“I believed because you believed,” Justice said.
Justice thanked Puccio for bringing the hospital closure to his attention.
Puccio echoed Wright’s reference to the proximity to Fairmont State University and being able to serve the heart of the community at the Locust Avenue site as one aspect that makes the expansion project exciting.
“And then you look at this part of the county that, without a quality medical facility here, I don’t know what would have happened to this building. And you know what ends up happening when you let a building set and this is just a part of our community and a part of Marion County that I didn’t think that we could allow to deteriorate because when it starts deteriorating, everything around it starts deteriorating,” Puccio said.
Patient care technician Shelly Postlethwait worked at Fairmont Regional Medical Center for four years before she was laid off last year and later rehired when WVU Medicine took over the building last year. She was there Friday to applaud the expansion announcement.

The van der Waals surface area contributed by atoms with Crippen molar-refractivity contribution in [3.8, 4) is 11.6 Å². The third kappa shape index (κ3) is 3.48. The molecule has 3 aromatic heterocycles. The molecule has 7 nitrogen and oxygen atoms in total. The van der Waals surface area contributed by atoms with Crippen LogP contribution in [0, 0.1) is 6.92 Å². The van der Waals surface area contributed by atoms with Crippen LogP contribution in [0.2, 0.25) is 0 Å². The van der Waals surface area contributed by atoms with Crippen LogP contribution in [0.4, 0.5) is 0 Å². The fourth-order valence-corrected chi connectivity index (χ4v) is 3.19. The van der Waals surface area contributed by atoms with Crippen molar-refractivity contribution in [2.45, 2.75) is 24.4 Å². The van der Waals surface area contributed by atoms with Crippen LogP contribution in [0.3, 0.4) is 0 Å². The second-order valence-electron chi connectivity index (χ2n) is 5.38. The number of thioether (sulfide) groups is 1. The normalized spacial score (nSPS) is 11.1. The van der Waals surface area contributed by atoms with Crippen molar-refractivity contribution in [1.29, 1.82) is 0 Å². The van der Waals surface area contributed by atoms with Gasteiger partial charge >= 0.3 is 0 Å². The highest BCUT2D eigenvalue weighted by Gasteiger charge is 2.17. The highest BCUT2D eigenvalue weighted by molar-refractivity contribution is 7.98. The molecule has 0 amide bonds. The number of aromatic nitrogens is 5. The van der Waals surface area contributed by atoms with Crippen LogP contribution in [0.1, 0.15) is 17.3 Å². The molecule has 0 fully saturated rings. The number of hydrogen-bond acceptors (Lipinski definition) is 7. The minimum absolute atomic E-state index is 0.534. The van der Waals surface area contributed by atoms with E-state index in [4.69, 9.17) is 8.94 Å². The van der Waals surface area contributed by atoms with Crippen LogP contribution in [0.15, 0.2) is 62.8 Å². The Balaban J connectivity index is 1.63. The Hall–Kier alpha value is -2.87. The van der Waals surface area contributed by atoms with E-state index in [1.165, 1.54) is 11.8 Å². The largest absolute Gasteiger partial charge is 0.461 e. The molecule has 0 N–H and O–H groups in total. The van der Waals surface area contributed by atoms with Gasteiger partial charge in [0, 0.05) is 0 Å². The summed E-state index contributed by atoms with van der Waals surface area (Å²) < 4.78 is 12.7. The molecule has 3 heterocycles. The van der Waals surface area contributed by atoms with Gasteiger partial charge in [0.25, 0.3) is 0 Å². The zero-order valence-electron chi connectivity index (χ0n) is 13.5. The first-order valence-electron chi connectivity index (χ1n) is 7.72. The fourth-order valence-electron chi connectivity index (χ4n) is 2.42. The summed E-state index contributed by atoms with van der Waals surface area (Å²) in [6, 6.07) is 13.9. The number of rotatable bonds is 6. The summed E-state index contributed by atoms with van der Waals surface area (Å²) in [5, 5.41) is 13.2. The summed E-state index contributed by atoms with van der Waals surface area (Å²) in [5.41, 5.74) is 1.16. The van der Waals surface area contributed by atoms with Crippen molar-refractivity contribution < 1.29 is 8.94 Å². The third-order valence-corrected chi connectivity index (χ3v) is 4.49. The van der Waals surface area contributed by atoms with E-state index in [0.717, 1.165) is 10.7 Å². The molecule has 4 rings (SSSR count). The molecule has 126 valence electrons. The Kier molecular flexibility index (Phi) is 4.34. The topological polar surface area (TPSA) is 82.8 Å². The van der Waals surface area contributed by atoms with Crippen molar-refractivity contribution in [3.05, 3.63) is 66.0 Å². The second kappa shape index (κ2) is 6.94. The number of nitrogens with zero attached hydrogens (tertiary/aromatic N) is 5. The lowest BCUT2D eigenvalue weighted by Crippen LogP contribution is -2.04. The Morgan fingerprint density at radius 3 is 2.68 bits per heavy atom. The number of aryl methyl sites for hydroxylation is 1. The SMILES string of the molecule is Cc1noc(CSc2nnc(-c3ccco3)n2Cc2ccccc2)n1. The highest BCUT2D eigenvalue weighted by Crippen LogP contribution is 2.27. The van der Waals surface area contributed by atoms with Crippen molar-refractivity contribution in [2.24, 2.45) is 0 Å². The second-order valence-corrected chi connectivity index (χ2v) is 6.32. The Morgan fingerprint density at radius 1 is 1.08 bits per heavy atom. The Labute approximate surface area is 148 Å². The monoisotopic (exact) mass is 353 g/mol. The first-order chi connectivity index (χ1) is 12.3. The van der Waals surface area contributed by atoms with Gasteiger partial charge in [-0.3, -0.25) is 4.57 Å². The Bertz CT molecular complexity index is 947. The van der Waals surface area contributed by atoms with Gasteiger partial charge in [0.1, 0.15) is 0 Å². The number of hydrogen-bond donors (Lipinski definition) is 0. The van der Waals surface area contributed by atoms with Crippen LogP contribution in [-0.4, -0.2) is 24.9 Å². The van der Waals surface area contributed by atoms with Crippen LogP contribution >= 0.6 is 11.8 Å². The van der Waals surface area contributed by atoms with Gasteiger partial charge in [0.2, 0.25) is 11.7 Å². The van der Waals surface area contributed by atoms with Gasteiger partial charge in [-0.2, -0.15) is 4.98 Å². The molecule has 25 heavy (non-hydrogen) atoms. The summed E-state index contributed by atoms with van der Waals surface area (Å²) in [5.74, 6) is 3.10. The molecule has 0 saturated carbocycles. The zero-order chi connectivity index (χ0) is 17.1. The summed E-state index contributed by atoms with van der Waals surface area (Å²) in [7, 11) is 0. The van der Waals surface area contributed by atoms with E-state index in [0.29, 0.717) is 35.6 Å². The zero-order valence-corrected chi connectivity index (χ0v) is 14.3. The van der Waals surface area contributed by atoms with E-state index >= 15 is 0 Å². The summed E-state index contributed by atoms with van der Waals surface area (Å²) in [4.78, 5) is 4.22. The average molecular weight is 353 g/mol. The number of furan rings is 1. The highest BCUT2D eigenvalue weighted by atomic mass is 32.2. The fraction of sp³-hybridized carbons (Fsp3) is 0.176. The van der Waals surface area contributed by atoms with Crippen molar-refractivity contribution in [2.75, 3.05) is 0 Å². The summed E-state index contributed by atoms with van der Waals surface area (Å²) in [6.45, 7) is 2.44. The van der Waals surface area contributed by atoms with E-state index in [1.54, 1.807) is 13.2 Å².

“It’s amazing. Everybody is so happy. It’s like a family coming back together, so I’m glad to be a part of it. They’re family-oriented, definitely,” Postlethwait said.
She said the expansion is the right decision for Marion County “because it’ll keep the people to stay in Marion County. I know a lot of people were concerned about the hospital closing; they were really sad and now they know it’s going to be here bigger than ever, so it’s a wonderful opportunity.”